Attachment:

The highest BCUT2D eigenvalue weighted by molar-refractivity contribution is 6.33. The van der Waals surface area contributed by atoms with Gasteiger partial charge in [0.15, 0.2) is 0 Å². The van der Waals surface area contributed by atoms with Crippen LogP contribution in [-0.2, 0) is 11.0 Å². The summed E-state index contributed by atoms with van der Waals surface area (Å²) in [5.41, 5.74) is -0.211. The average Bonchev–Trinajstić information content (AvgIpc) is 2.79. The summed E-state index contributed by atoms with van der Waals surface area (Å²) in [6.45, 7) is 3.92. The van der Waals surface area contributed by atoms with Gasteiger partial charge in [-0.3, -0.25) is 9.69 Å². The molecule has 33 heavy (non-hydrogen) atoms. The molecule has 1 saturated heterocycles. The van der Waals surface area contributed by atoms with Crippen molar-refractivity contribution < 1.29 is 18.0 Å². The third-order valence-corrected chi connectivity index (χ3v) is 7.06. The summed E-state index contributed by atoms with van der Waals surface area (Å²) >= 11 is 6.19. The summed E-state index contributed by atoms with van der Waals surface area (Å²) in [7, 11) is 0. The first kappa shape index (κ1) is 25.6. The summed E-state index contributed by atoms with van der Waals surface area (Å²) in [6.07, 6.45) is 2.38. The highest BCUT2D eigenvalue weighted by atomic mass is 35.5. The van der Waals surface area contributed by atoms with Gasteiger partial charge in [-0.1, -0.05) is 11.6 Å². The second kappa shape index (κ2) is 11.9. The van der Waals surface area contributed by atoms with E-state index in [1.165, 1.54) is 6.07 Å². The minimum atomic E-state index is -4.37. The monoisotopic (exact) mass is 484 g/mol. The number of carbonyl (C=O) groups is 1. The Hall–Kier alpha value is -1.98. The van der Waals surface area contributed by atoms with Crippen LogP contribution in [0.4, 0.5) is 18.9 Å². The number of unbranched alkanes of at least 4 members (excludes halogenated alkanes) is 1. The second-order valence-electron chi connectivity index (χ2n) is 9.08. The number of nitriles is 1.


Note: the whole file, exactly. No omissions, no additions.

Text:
The highest BCUT2D eigenvalue weighted by molar-refractivity contribution is 6.33. The van der Waals surface area contributed by atoms with Gasteiger partial charge in [0.15, 0.2) is 0 Å². The van der Waals surface area contributed by atoms with Crippen LogP contribution in [-0.2, 0) is 11.0 Å². The summed E-state index contributed by atoms with van der Waals surface area (Å²) in [5.41, 5.74) is -0.211. The average Bonchev–Trinajstić information content (AvgIpc) is 2.79. The summed E-state index contributed by atoms with van der Waals surface area (Å²) in [6.45, 7) is 3.92. The van der Waals surface area contributed by atoms with Gasteiger partial charge in [-0.3, -0.25) is 9.69 Å². The molecule has 33 heavy (non-hydrogen) atoms. The molecule has 1 saturated heterocycles. The van der Waals surface area contributed by atoms with Crippen molar-refractivity contribution < 1.29 is 18.0 Å². The third-order valence-corrected chi connectivity index (χ3v) is 7.06. The summed E-state index contributed by atoms with van der Waals surface area (Å²) >= 11 is 6.19. The summed E-state index contributed by atoms with van der Waals surface area (Å²) in [7, 11) is 0. The first kappa shape index (κ1) is 25.6. The summed E-state index contributed by atoms with van der Waals surface area (Å²) in [6.07, 6.45) is 2.38. The highest BCUT2D eigenvalue weighted by atomic mass is 35.5. The van der Waals surface area contributed by atoms with Gasteiger partial charge in [-0.1, -0.05) is 11.6 Å². The second kappa shape index (κ2) is 11.9. The van der Waals surface area contributed by atoms with E-state index in [1.165, 1.54) is 6.07 Å². The minimum atomic E-state index is -4.37. The monoisotopic (exact) mass is 484 g/mol. The number of carbonyl (C=O) groups is 1. The Hall–Kier alpha value is -1.98. The van der Waals surface area contributed by atoms with Crippen LogP contribution in [0.4, 0.5) is 18.9 Å². The number of unbranched alkanes of at least 4 members (excludes halogenated alkanes) is 1. The second-order valence-electron chi connectivity index (χ2n) is 9.08. The number of nitriles is 1.